Takuji Masuda Surf Skate Style

SURF SKATE STYLE WITH TAKUJI MASUDA.
INTERVIEW BY JEFF HO.
PHOTO BY BILL PARR.

Takuji, we’re here to talk about surfing and skating and the relationship that they have to each other, so I have a few questions. When did you first hear of SurfSkate style?

It could have been around ‘87. I grew up in Kamakura, which is similar to the Malibu of Japan. I grew up surfing and I started reading surf magazines when I was in boarding school in Canada. In ‘87, there were articles and ads that   included Christian Fletcher and Matt Archbold introducing aerials. Martin Potter might have been in there too. Then I started seeing Jimmy’Z, Jimmy Ganzer’s clothing line, that had the crossover of Vince Klyn, Christian Hosoi, Jonathan Paskowitz and Steve Olson. It was the first time that I saw surfers and skaters presented under the same label. This crossover of urban, muscular, longhair rebels seemed so cool.

What does SurfSkate style mean to you?

It’s all those elements of flow, power, criticalness and grace. I think that fits within the flow, which some people say is style. I think of fluidity with power. It’s not very linear. I think it has more of a circular element to it, whether you’re surfing or skateboarding. When it comes to surfing, surfing is all rooted in that. I think when you say surf-skate, in surfer’s vernacular, you’re actually introducing skateboarding technique into surfing. When you hear it from a skater’s perspective, I think it’s skateboarding that includes flow, power and style.

Who has good SurfSkate style?

My old surfing pal, Joel Tudor, was excellent at both but because of his transitioning into classic boards around the mid-’90s, his skateboarding influence departed from his surfing. For me, the family that introduced the idea is the Fletcher family. Every one of those Fletchers has good surfskate style. You also have their family friends, the Florence family on the North Shore, which is world champion John John Florence and his brothers, Nathan and Ivan and their mother, Alex. It all seemed to stem from the Wave Warriors Astrodeck team in surfing. Of course, it’s rooted in Zephyr, which you started. I think that had a lot of influence on what we do. You can also say Steve Olson, Scott Oster or Tony Alva from the skate world. I feel like the Fletchers probably have that skate spirit of surfers the most. Without it being about riding, there is the attitude that comes with it too, which is the Z-Boys spirit. I think that was the thing that you were cobbling together with the Zephyr team. You have a spirit of surfskate.

Yeah. It’s collating the two, and there’s an attitude and I think it goes both ways. Okay here’s a question. How has surfing influenced skateboarding and how has skateboarding influenced surfing?

I think it’s about the platform. The skateboard provided consistency. You could elevate your tricks or the range of tricks you had with skateboarding because you were given the consistency of your platform, compared to having to wait to catch a wave in surfing. Now, with artificial wave-generating technology, I think surfers may be able to compete on that level with a range of tricks, whether it’s at WaveGarden or Kelly Slater’s wave, or wherever. At the end of the day, no one is going to care who paved the tennis court or who built the chairlifts. We’re just getting to that point for the first time where surfing is going to have surplus. We’ve always dealt with scarcity, and that brought a lot of juvenile behavior. You know about that with the Z-Boys, throwing things off the pier… [Laughs]

[Laughs] Wait a minute. That wasn’t me.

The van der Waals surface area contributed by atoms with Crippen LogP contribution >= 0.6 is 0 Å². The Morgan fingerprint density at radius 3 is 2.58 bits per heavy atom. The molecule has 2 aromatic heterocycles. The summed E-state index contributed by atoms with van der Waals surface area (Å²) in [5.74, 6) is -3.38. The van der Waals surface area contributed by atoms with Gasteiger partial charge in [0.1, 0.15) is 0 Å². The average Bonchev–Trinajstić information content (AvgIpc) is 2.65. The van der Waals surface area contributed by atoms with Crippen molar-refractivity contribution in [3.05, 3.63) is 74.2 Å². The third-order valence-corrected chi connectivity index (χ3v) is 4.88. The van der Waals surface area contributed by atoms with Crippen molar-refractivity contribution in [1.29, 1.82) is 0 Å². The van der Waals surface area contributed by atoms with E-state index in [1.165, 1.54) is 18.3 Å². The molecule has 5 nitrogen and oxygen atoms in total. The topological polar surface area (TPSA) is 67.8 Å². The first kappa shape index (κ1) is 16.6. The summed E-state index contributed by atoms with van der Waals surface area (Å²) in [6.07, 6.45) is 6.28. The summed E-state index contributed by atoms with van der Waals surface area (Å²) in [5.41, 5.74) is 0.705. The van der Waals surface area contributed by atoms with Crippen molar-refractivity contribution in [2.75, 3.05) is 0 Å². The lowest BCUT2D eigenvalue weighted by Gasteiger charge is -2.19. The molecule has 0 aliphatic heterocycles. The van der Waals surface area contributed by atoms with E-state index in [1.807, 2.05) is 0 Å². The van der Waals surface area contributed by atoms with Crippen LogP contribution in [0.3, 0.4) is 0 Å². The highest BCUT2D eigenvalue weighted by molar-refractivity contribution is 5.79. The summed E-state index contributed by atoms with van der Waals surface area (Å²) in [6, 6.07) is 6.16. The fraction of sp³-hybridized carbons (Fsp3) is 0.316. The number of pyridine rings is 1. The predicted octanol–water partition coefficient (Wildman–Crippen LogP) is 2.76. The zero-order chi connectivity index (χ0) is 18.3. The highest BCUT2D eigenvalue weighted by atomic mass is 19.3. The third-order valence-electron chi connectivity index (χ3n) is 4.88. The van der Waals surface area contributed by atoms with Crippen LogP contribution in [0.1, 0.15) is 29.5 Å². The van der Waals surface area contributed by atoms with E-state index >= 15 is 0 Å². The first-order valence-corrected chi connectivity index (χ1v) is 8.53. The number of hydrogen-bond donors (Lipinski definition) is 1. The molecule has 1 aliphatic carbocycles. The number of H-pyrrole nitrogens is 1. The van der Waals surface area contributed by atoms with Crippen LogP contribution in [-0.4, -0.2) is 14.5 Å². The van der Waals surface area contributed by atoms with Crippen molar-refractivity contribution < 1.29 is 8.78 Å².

[Laughs] Your minions…

[Laughs] I wasn’t doing any of that. That may have been some kids having a good time and learning to become men. That happens to everyone. How could I control some of that stuff?

[Laughs] It happens to everybody when there is scarcity, when you have to fight over things. When there is surplus, not just waves, but with anything, there is a little bit of a sense of generosity. Beyond that, once there is a consistency and a surplus, I think surfers will be able to contribute more to broaden their range, the way that snowboarders and skateboarders have been able to influence surfers thus far. It might become surfers’ turn to really contribute to what may happen next. With skateboarding, because you’re not riding rotating ramps, the mediums are fixed. With snowboarding, even the boards are fixed. In surfing, we’re dealing with a platform that is in flux. The board is not attached or detached, so the combination you can comprise of is much broader. You can use gravity much more to your advantage. It’s sort of like cheating with nature. With skateboarding, things are more constant. It will be interesting, with this new technology, digital Surfing 2.0, what that does for the family of board riders, right?

That’s a really valid point because in surfing, you have to react to what is given to you at that precise second. Not every wave is the same except when we have the introduction of the digital wave. When you introduce this digital wave, there is now discussion about style.

Yeah. Absolutely. I think when the performance overwhelms the original intent of just having fun, it becomes agenda or integer-based, when you are going for the ranking or when you are being applauded for innovation. You’re still within the realm of not ‘man versus nature’ but more ‘man within society’. I think the beauty of surfing and some of what you have in snowboarding is that ‘man versus nature’, which maybe is deprived within the skateboarding realm. Even though you’re in nature in skateboarding, it’s more artificial. For surfing, that might have deterred us from the shortboard revolution, because it wasn’t about technology or performance. It was more about a spiritual or philosophical pursuit through board riding. I think that might deplete now because of such consistency becoming available through digital surfing. I could be wrong. People will pursue what they will, regardless of the technology.